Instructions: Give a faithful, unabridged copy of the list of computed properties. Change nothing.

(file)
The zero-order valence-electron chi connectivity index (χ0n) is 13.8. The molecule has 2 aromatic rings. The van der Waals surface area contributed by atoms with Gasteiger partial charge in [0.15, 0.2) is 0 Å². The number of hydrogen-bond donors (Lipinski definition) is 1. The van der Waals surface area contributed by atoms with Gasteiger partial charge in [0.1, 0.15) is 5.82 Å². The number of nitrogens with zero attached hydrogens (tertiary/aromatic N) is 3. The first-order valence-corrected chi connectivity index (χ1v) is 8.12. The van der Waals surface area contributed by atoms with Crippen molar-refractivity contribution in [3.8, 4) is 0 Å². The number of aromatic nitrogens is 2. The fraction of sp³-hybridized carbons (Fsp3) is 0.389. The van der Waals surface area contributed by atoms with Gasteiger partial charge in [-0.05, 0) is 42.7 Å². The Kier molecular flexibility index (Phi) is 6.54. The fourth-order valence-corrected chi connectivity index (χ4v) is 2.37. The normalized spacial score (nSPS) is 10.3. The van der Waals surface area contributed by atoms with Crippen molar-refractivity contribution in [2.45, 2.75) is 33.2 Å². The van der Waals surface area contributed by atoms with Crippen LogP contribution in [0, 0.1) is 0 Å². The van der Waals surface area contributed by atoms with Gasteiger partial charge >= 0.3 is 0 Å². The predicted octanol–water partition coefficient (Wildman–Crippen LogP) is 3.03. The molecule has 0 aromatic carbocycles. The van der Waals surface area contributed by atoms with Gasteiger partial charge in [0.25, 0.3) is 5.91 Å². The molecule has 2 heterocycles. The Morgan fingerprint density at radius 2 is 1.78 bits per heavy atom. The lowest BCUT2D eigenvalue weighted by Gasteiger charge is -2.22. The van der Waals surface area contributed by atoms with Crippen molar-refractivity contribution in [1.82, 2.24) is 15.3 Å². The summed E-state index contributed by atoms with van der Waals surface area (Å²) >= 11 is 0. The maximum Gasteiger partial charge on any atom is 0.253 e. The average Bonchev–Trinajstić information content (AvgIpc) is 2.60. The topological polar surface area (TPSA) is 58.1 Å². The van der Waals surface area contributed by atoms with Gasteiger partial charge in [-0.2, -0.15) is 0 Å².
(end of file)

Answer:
The zero-order valence-electron chi connectivity index (χ0n) is 13.8. The molecule has 2 aromatic rings. The van der Waals surface area contributed by atoms with Gasteiger partial charge in [0.15, 0.2) is 0 Å². The number of hydrogen-bond donors (Lipinski definition) is 1. The van der Waals surface area contributed by atoms with Gasteiger partial charge in [0.1, 0.15) is 5.82 Å². The number of nitrogens with zero attached hydrogens (tertiary/aromatic N) is 3. The first-order valence-corrected chi connectivity index (χ1v) is 8.12. The van der Waals surface area contributed by atoms with Crippen molar-refractivity contribution in [3.8, 4) is 0 Å². The number of aromatic nitrogens is 2. The fraction of sp³-hybridized carbons (Fsp3) is 0.389. The van der Waals surface area contributed by atoms with Gasteiger partial charge in [-0.05, 0) is 42.7 Å². The Kier molecular flexibility index (Phi) is 6.54. The fourth-order valence-corrected chi connectivity index (χ4v) is 2.37. The normalized spacial score (nSPS) is 10.3. The van der Waals surface area contributed by atoms with Crippen molar-refractivity contribution in [2.45, 2.75) is 33.2 Å². The van der Waals surface area contributed by atoms with Crippen LogP contribution in [0, 0.1) is 0 Å². The van der Waals surface area contributed by atoms with Gasteiger partial charge >= 0.3 is 0 Å². The predicted octanol–water partition coefficient (Wildman–Crippen LogP) is 3.03. The molecule has 0 aromatic carbocycles. The van der Waals surface area contributed by atoms with Gasteiger partial charge in [0.25, 0.3) is 5.91 Å². The molecule has 2 heterocycles. The Morgan fingerprint density at radius 2 is 1.78 bits per heavy atom. The lowest BCUT2D eigenvalue weighted by Gasteiger charge is -2.22. The van der Waals surface area contributed by atoms with Crippen molar-refractivity contribution in [1.82, 2.24) is 15.3 Å². The summed E-state index contributed by atoms with van der Waals surface area (Å²) >= 11 is 0. The maximum Gasteiger partial charge on any atom is 0.253 e. The average Bonchev–Trinajstić information content (AvgIpc) is 2.60. The topological polar surface area (TPSA) is 58.1 Å². The van der Waals surface area contributed by atoms with Gasteiger partial charge in [-0.2, -0.15) is 0 Å².